A stalwart of the early web, Shutterfly rebuilds with the future in mind

The photo-to-book site founded in 1999 has quietly grown to $1 billion in annual revenue and is embracing APIs in an effort to retool for the future.

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There’s a relatively short list of Internet companies founded in the late 1990s who are still considered successful.

But Shutterfly, founded in 1999, must invariably be included alongside names like Amazon (founded 1994), EBay (1995), and Priceline (1998) are among those who not only survived the Internet bubble of the late 1990s, but has thrived since.

In an age when consumers snap photos on their phones and share them globally on Instagram and Snapchat, Shutterfly’s business of selling personal photos printed in books, on greeting cards and coffee mugs seems as quaint a success as reruns of “Home Improvement.”

Having fended off literally hundreds of photo-sharing startups in its 17 years, Shutterfly finished 2015 with revenue north of $1 billion, having grown both organically and through acquisitions from $50 million at the time of its 2006 IPO.

Now this unlikely survivor from the Internet’s early years is looking to put itself on a solid tech footing to ensure it keeps growing. Among the priorities has been a multi-year effort to modernize its tech infrastructure for new efficiencies – and new business opportunities.

That made for an interesting conversation with James Berry, Shutterfly’s VP for manufacturing and operations technology, when we shared a stage at Apigee’s Adapt or Die conference in San Francisco in September. (Google closed on its $625 million acquisition of Apigee last week.) 

“When you grow up in a world where you have to build everything in order to be successful, that gets baked into your DNA,” he said in an off-stage interview. “Shutterfly was a traditional monolithic Java application running on an Oracle database. …This was the tried-and-true method, it was how you built things in 1999 and 2000, but the industry has moved a long way since then.”

It sure has. Newer websites like Hulu and Square and Airbnb are built using Ruby on Rails, and Node.js and use modern web APIs, making them more flexible under the hood and easier to update frequently. That added flexibility also makes it easier to securely share data and services, experiment with new business models and to cut the sort of third-party deals that come naturally to most modern Web companies.

Berry recognizes that this is where Shutterfly needs to be in order to innovate and survive in today’s digital economy.

“As the rest of the world moves on and evolves, the companies who can follow suit are the ones willing to jettison things they once thought necessary but no longer are,” he said. “The ones who can’t do that struggle along and either die a slow death or flame out in a spectacular way.”

Berry admits that digital transformation with an eye toward the future can be tough, especially when there’s no immediate pain. “ When you have a billion in revenue coursing through your veins, it’s hard to get comfortable with the idea that to really unlock your business you have to run around breaking stuff.”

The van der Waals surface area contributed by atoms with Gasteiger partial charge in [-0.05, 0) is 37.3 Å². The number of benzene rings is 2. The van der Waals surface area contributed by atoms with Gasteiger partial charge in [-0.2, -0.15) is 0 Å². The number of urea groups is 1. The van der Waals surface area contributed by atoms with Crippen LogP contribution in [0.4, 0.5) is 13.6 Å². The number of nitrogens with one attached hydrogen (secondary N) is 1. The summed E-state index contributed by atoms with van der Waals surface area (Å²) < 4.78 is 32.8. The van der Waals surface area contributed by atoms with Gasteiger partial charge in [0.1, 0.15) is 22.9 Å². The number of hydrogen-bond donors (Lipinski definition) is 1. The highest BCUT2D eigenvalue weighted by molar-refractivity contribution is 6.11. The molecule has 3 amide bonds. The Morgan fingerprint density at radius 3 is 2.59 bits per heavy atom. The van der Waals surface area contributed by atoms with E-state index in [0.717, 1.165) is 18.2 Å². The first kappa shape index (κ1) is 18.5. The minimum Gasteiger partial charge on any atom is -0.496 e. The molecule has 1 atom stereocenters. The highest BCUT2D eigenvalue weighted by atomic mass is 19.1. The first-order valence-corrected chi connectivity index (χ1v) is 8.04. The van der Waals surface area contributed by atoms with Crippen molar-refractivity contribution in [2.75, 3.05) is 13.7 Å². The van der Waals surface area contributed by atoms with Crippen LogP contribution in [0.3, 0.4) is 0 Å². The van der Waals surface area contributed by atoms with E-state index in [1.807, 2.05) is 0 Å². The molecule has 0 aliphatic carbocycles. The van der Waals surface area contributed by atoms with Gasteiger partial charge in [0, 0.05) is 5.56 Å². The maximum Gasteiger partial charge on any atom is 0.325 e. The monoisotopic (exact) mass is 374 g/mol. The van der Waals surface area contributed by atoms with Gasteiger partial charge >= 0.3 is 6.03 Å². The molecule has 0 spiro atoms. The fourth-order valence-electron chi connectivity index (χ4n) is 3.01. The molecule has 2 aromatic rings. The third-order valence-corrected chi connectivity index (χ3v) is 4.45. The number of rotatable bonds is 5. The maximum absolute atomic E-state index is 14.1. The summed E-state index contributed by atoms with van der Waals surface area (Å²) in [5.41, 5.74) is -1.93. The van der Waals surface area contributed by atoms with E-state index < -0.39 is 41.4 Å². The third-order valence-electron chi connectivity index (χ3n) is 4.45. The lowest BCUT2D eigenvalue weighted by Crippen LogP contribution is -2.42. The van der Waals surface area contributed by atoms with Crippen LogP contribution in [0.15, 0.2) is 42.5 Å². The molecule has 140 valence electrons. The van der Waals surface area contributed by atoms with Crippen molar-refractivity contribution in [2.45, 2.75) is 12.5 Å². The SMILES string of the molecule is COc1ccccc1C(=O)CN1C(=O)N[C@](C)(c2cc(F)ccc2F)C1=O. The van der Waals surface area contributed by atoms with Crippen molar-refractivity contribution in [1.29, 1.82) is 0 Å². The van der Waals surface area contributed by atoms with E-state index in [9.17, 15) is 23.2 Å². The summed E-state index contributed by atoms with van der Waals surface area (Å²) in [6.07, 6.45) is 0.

But not everything. Berry left Shutterfly’s commerce systems alone during the first few years of the transformation work, and devoted resources instead to re-architecting the customer experience around creating and customizing photo books and other products. 

“We started on the things that we knew we could learn from, and as we got more comfortable we took on the meatier problems,” he said. “We’ve been incrementally improving that experience, and each version is a little more modern and moves away from that old monolith,” he says.

Another key tool: APIs. Shutterfly has used software APIs for evolving its mobile commerce experience to perform analytics on its massive library of images – amounting to hundreds of petabytes -- and to streamline its manufacturing and logistics operations. And while there are some external developer programs too, most of the attention goes to supporting internal teams.

For now. The modernization efforts are laying the groundwork for the day – Berry couldn’t say when it might be -- that those internal APIs get exposed for external developers in a way that most Web companies tend to consider essential.

“We have plans to open them up. There’s just nothing concrete to say yet,” he said. “We’re far enough along at this point that selective systems are where we want them for internal consumption."

And once that happens who knows how it might play out? Berry declined to speculate on specifics, but it's not hard to imagine Shutterfly using APIs to branch out into new opportunities beyonds its current branded sites. It will be interesting to watch.

The first mission is to finish the rebuild of the core systems. “We decided early on that we wanted to rebuild them with the future in mind,” he said. Once that’s done the old monolith will be out of the way. The results are starting to show. There are now 50 different parts of Shutterfly’s core systems that can be updated individually. That’s up from zero four years ago. That’s progress, but there’s still more to do.

“We decided early on that as we’ve been rebuilding our core systems that we want to design with the future in mind,” Berry says. “We want as few constraints on our future potential as possible. We want to be where the users are.”

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